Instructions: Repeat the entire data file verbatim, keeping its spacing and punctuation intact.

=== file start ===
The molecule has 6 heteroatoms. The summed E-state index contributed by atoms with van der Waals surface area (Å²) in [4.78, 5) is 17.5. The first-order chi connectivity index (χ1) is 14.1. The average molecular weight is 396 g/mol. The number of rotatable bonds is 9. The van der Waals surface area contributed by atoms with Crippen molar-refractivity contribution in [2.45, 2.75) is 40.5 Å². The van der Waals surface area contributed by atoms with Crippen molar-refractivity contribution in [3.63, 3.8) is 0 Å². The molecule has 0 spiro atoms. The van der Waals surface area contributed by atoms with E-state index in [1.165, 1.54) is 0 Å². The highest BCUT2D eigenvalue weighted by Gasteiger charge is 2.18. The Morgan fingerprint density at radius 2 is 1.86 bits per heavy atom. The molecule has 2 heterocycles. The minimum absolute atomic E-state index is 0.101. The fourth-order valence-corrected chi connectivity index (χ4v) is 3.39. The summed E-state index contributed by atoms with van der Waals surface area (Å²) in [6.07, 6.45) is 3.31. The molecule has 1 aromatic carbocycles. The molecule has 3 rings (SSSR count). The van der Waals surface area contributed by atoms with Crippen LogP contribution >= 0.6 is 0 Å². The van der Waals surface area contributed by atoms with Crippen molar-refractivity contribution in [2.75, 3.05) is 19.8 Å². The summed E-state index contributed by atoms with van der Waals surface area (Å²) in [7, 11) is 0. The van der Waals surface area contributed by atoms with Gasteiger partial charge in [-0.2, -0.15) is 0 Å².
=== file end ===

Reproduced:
The molecule has 6 heteroatoms. The summed E-state index contributed by atoms with van der Waals surface area (Å²) in [4.78, 5) is 17.5. The first-order chi connectivity index (χ1) is 14.1. The average molecular weight is 396 g/mol. The number of rotatable bonds is 9. The van der Waals surface area contributed by atoms with Crippen molar-refractivity contribution in [2.45, 2.75) is 40.5 Å². The van der Waals surface area contributed by atoms with Crippen molar-refractivity contribution in [3.63, 3.8) is 0 Å². The molecule has 0 spiro atoms. The van der Waals surface area contributed by atoms with E-state index in [1.165, 1.54) is 0 Å². The highest BCUT2D eigenvalue weighted by Gasteiger charge is 2.18. The Morgan fingerprint density at radius 2 is 1.86 bits per heavy atom. The molecule has 2 heterocycles. The minimum absolute atomic E-state index is 0.101. The fourth-order valence-corrected chi connectivity index (χ4v) is 3.39. The summed E-state index contributed by atoms with van der Waals surface area (Å²) in [6.07, 6.45) is 3.31. The molecule has 1 aromatic carbocycles. The molecule has 3 rings (SSSR count). The van der Waals surface area contributed by atoms with Crippen LogP contribution >= 0.6 is 0 Å². The van der Waals surface area contributed by atoms with Crippen molar-refractivity contribution in [2.75, 3.05) is 19.8 Å². The summed E-state index contributed by atoms with van der Waals surface area (Å²) in [7, 11) is 0. The van der Waals surface area contributed by atoms with Gasteiger partial charge in [-0.2, -0.15) is 0 Å².